My letter to the editor of The Times, below, was published on 7 February 2017:
Nicola Woolcock reports that social workers have blocked access to boarding schools for vulnerable youngsters, and not for the first time.
On the two previous occasions, in 2006 and 2009, I was National Director of the Boarding Schools’ Association, which included almost 40 state boarding schools. The willingness of the schools to make places available for disadvantaged youngsters, offering an excellent education and, for term time at least, a ‘home away from home’, was wholehearted and compelling.
Social workers were downright hostile. Their resistance was unshakable and shocking. Great opportunities? No. Education as a route out of poverty and disadvantage to better things? Not interested. I will never forget explaining the 2009 scheme to a group of social workers in the North of England. I was met with sullen silence.
And here we are again: undeterred, the Buttle Trust and the schools have kept going. They are to be commended. These are life-changing possibilities. Offering them is worth the effort. But social workers? They say no. How dare they?
My letter published in TES Magazine, 31 October 2014
Violinist Nicola Benedetti makes an excellent case for knowledge of classical music being an integral part of education as a whole (“Children should absolutely listen to classical music”, 24 October). A step in the right direction would be to create a GCSE and/or A-level in the history of music, comparable to the history of art A-level. You do not have to be good with a paint brush or able to draw to appreciate art, and history of art fosters knowledge and love of art in people with different skills.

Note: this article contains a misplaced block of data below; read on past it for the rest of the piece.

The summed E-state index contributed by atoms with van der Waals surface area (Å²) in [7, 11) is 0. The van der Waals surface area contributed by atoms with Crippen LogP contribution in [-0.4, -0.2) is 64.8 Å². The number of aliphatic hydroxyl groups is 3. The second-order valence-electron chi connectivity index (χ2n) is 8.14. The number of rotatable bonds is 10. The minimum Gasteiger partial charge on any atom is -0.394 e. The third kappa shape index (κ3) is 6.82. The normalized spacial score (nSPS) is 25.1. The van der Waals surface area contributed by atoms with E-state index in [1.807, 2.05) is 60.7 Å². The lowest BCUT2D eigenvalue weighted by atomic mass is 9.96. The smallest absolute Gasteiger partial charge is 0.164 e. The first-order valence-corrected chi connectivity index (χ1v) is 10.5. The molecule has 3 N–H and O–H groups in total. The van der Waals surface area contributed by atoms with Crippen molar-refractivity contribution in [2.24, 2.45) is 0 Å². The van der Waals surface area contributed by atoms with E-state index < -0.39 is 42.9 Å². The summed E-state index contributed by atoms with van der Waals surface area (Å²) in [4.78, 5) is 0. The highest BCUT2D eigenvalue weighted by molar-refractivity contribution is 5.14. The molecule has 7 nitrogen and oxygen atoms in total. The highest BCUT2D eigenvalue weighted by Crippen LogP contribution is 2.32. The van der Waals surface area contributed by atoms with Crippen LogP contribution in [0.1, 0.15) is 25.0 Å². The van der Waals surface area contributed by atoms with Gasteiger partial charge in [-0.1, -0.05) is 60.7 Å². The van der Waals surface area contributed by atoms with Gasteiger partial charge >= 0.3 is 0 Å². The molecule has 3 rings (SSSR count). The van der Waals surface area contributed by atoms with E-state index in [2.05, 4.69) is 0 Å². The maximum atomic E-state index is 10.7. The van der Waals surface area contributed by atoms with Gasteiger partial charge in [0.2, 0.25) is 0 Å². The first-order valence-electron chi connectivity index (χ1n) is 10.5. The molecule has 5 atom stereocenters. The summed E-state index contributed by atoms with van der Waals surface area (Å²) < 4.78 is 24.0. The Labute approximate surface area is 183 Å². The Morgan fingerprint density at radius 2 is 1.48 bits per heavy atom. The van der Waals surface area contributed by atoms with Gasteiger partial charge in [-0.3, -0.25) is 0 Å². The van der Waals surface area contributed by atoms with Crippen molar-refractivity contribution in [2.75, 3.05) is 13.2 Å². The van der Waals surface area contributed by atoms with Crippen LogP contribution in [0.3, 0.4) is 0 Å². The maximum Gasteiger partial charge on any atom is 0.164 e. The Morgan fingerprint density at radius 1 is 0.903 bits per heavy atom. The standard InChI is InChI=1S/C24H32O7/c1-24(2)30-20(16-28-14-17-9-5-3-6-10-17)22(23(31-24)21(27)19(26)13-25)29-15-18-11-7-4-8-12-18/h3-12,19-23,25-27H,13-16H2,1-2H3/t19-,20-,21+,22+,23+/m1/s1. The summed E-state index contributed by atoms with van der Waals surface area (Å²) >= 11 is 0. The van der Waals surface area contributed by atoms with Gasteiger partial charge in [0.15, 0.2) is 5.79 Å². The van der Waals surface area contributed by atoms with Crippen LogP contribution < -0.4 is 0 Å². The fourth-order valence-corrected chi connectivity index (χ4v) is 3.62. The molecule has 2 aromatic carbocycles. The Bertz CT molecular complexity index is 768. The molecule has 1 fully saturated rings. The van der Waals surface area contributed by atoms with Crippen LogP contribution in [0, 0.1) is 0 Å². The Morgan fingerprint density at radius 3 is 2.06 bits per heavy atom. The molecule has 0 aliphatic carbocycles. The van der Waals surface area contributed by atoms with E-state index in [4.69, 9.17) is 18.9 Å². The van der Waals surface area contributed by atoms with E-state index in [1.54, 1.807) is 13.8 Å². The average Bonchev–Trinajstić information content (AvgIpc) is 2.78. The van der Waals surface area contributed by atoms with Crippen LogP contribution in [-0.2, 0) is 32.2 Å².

Present qualifications in music require performance skills, which must be learned through often expensive music lessons. It’s a form of discrimination: without private lessons, the majority of students are simply excluded.
A coherent and comprehensive history of music course would enrich the lives of many young people, whatever their financial background, and create better informed and appreciative audiences for classical music for years to come.
TES is right to draw attention to both the economic value of a British education as offered in international schools overseas and the risk to this valuable sector from the constant, noisy washing of allegedly dirty linen – the criticism of British qualifications – in public (“Why the world is buying what we’re rejecting“, 20 July).
But you might also have noted that bad publicity about our examination system will weaken the appeal of a British education to international students, who contribute hugely to our economy by attending British boarding schools, independent and state maintained.
We should be pleased that after years of grumbling about falling standards, the present bad publicity about our qualifications is accompanied by plans to fix them. And about time, too.
Hilary Moriarty, National director, Boarding Schools’ Association.
Published at http://www.tes.co.uk/article.aspx?storycode=6264970